If what these researchers found has more to do with fiber intake, then at least this negative outcome of eating less gluten could be mitigated by eating foods high in fiber. There are plenty of gluten-free grains that have high fiber, like quinoa, sorghum, teff, buckwheat, and oats (especially steel-cut ones). Swapping in those grains could help compensate for a lack of wheat, barley, and rye, the three grains people avoiding gluten cannot touch.

But there are other potential problems with eating gluten-free if you’re otherwise healthy, many of which come back to the way we make gluten-free substitutes for common bread products.

So basically what the article is saying is that they did not study people on a gluten-free diet because there was no such thing at the time.  What they might have been studying was the lack of fiber intake.  That to me is a valid point.

If you are healthy and do not have either gluten intolerance or celiac disease, there is no reason to stop eating gluten, even if Gwyneth Paltrow told you to.  You are most likely going to see long-term changes in your health.   Do not believe celebrity health nuts or diet gurus.  Do your own research, and don’t believe every health scare at face value.

Why someone would voluntarily stop eating gluten, or even worse, stop feeding it to a child, unless that child has celiac disease or allergies, is beyond me.  It is not a healthy lifestyle and it is not fun either.

Because the goal is often to try to create something as close to the gluten-y counterpart as possible, companies use things like processed rice flours, potato and tapioca starch, or other refined grains that can work together to create something resembling white sandwich bread or dinner rolls. Those refined ingredients tend to lack not just fiber, but also iron, folate, vitamin B12, calcium, and other essential vitamins and minerals. Plus, as one 2010 study found that healthy people who went on gluten-free diets had significant changes in their microbiome. Wheat provides about 70 percent of two types of carbohydrates that promote growth of certain helpful kinds of gut bacteria—carbs that many other grains don’t have. And again, if you’re smart about your diet, you can easily eat a gluten-free diet that’s also replete with the right nutrients. Substitute in high fiber, nutritious grains to compensate for the lack of vitamins and fiber. Eat more bananas, onions, and garlic to get those bacteria-promoting carbohydrates. But don’t just change your diet without thinking about it.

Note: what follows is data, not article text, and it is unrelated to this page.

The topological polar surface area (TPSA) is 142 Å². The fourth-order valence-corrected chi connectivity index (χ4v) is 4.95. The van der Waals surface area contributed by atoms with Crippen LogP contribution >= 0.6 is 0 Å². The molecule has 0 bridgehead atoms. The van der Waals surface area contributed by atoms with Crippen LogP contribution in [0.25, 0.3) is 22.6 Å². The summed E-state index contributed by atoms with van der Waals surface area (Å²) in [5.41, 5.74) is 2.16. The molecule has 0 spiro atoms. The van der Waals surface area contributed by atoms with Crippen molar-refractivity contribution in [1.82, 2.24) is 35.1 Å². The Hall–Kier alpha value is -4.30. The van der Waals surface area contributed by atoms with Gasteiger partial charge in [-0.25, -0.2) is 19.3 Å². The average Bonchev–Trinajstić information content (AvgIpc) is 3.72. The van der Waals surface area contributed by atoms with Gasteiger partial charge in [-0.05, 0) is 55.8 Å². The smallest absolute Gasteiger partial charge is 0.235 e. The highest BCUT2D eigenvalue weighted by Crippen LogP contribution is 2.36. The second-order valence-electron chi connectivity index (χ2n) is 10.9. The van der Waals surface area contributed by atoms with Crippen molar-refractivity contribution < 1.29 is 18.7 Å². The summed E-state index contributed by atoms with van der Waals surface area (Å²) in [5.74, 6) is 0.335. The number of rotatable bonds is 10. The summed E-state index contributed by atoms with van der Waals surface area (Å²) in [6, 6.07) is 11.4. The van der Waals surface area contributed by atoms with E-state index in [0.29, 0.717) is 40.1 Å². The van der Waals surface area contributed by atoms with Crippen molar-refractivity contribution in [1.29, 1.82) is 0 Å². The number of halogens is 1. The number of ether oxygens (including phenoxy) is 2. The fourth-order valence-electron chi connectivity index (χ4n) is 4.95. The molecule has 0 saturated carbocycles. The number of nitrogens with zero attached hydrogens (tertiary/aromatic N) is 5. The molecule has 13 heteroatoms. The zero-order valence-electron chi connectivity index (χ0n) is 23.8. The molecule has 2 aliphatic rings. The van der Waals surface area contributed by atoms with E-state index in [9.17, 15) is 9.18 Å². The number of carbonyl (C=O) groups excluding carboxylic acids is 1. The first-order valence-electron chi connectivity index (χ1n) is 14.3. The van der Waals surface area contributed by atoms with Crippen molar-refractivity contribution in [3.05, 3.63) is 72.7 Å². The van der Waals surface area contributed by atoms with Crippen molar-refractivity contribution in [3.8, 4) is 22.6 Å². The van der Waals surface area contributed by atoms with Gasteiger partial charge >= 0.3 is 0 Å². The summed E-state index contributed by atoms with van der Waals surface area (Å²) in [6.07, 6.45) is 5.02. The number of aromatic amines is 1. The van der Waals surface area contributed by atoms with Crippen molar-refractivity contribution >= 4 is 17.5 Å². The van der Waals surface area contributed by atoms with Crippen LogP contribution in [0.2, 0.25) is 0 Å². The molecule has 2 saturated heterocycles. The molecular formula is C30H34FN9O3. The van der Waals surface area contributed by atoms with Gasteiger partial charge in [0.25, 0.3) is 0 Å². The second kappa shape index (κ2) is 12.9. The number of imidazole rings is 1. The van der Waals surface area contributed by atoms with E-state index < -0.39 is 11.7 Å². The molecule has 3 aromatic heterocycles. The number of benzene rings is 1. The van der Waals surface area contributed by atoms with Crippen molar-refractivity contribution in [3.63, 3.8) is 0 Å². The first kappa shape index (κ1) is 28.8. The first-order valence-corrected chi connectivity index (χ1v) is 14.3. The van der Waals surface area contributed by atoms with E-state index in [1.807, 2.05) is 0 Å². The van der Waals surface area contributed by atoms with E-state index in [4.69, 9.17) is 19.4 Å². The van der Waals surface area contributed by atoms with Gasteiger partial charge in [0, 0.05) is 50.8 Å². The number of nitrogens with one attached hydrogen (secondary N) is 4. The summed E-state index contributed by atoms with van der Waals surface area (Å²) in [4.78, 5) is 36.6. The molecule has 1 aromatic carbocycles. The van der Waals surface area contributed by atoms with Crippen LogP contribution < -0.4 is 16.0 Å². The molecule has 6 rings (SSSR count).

It is not that easy to find bread or baked goods that are not made with rice flour.  Rice flour is pretty short on nutrients.  I find that bread made with other more nutritious flours often either contain nut flours, honey or agave, all of which I have to avoid.

I suppose I could bake my own bread.  I certainly have the time.  I do make most of my baked goods from scratch.  Maybe that is something I need to look into.

In conclusion, I would like to mention a very different take on the eating of bacon and health scares in general. Recently, several people over 100 years old were interviewed and asked what was the secret to their longevity.  One lady said she ate bacon every day of her life.  I rest my case.